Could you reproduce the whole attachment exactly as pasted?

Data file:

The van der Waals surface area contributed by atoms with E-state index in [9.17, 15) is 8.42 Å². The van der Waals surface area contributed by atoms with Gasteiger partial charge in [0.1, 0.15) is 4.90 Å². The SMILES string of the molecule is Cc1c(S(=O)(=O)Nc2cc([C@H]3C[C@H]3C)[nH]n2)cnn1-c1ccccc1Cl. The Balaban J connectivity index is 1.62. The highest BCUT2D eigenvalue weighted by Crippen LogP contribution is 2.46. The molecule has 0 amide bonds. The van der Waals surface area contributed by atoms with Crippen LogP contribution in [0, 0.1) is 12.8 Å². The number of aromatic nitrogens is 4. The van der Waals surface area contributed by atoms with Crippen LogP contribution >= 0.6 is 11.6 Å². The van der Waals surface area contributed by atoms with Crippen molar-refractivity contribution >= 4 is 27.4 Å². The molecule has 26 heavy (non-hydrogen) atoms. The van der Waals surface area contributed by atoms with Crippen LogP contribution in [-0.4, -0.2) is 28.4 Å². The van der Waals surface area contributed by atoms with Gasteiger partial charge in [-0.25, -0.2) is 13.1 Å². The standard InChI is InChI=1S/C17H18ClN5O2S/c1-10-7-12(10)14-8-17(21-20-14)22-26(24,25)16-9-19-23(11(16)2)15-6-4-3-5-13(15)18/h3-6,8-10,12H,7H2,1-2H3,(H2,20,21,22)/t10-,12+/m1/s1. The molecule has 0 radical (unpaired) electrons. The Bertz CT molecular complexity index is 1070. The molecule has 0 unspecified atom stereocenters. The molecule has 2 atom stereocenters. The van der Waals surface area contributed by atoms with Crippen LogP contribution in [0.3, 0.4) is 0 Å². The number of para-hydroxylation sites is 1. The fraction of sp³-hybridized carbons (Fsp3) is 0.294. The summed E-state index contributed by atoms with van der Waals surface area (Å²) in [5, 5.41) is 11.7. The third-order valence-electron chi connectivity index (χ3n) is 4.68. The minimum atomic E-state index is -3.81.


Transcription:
The van der Waals surface area contributed by atoms with E-state index in [9.17, 15) is 8.42 Å². The van der Waals surface area contributed by atoms with Gasteiger partial charge in [0.1, 0.15) is 4.90 Å². The SMILES string of the molecule is Cc1c(S(=O)(=O)Nc2cc([C@H]3C[C@H]3C)[nH]n2)cnn1-c1ccccc1Cl. The Balaban J connectivity index is 1.62. The highest BCUT2D eigenvalue weighted by Crippen LogP contribution is 2.46. The molecule has 0 amide bonds. The van der Waals surface area contributed by atoms with Crippen LogP contribution in [0, 0.1) is 12.8 Å². The number of aromatic nitrogens is 4. The van der Waals surface area contributed by atoms with Crippen LogP contribution >= 0.6 is 11.6 Å². The van der Waals surface area contributed by atoms with Crippen molar-refractivity contribution >= 4 is 27.4 Å². The molecule has 26 heavy (non-hydrogen) atoms. The van der Waals surface area contributed by atoms with Crippen LogP contribution in [-0.4, -0.2) is 28.4 Å². The van der Waals surface area contributed by atoms with Gasteiger partial charge in [-0.25, -0.2) is 13.1 Å². The standard InChI is InChI=1S/C17H18ClN5O2S/c1-10-7-12(10)14-8-17(21-20-14)22-26(24,25)16-9-19-23(11(16)2)15-6-4-3-5-13(15)18/h3-6,8-10,12H,7H2,1-2H3,(H2,20,21,22)/t10-,12+/m1/s1. The molecule has 0 radical (unpaired) electrons. The Bertz CT molecular complexity index is 1070. The molecule has 0 unspecified atom stereocenters. The molecule has 2 atom stereocenters. The van der Waals surface area contributed by atoms with Crippen LogP contribution in [0.3, 0.4) is 0 Å². The number of para-hydroxylation sites is 1. The fraction of sp³-hybridized carbons (Fsp3) is 0.294. The summed E-state index contributed by atoms with van der Waals surface area (Å²) in [5, 5.41) is 11.7. The third-order valence-electron chi connectivity index (χ3n) is 4.68. The minimum atomic E-state index is -3.81.